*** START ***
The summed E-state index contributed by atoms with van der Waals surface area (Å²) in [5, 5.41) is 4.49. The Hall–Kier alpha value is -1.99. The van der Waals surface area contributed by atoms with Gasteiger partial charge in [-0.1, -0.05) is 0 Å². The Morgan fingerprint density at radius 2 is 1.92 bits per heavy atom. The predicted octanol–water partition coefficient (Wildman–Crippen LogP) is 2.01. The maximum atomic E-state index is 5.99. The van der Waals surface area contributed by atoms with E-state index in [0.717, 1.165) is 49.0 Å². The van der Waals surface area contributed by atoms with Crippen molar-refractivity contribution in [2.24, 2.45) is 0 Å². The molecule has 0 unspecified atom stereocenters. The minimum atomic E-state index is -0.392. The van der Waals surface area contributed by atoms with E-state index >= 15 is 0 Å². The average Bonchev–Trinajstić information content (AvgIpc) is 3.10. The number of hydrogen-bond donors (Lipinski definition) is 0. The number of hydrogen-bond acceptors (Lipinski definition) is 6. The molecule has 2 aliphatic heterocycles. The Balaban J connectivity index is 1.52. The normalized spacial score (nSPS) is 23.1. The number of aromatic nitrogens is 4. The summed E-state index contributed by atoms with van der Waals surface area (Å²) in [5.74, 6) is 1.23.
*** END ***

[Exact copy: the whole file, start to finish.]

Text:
The summed E-state index contributed by atoms with van der Waals surface area (Å²) in [5, 5.41) is 4.49. The Hall–Kier alpha value is -1.99. The van der Waals surface area contributed by atoms with Gasteiger partial charge in [-0.1, -0.05) is 0 Å². The Morgan fingerprint density at radius 2 is 1.92 bits per heavy atom. The predicted octanol–water partition coefficient (Wildman–Crippen LogP) is 2.01. The maximum atomic E-state index is 5.99. The van der Waals surface area contributed by atoms with E-state index in [0.717, 1.165) is 49.0 Å². The van der Waals surface area contributed by atoms with Crippen molar-refractivity contribution in [2.24, 2.45) is 0 Å². The molecule has 0 unspecified atom stereocenters. The minimum atomic E-state index is -0.392. The van der Waals surface area contributed by atoms with E-state index >= 15 is 0 Å². The average Bonchev–Trinajstić information content (AvgIpc) is 3.10. The number of hydrogen-bond donors (Lipinski definition) is 0. The number of hydrogen-bond acceptors (Lipinski definition) is 6. The molecule has 2 aliphatic heterocycles. The Balaban J connectivity index is 1.52. The normalized spacial score (nSPS) is 23.1. The number of aromatic nitrogens is 4. The summed E-state index contributed by atoms with van der Waals surface area (Å²) in [5.74, 6) is 1.23.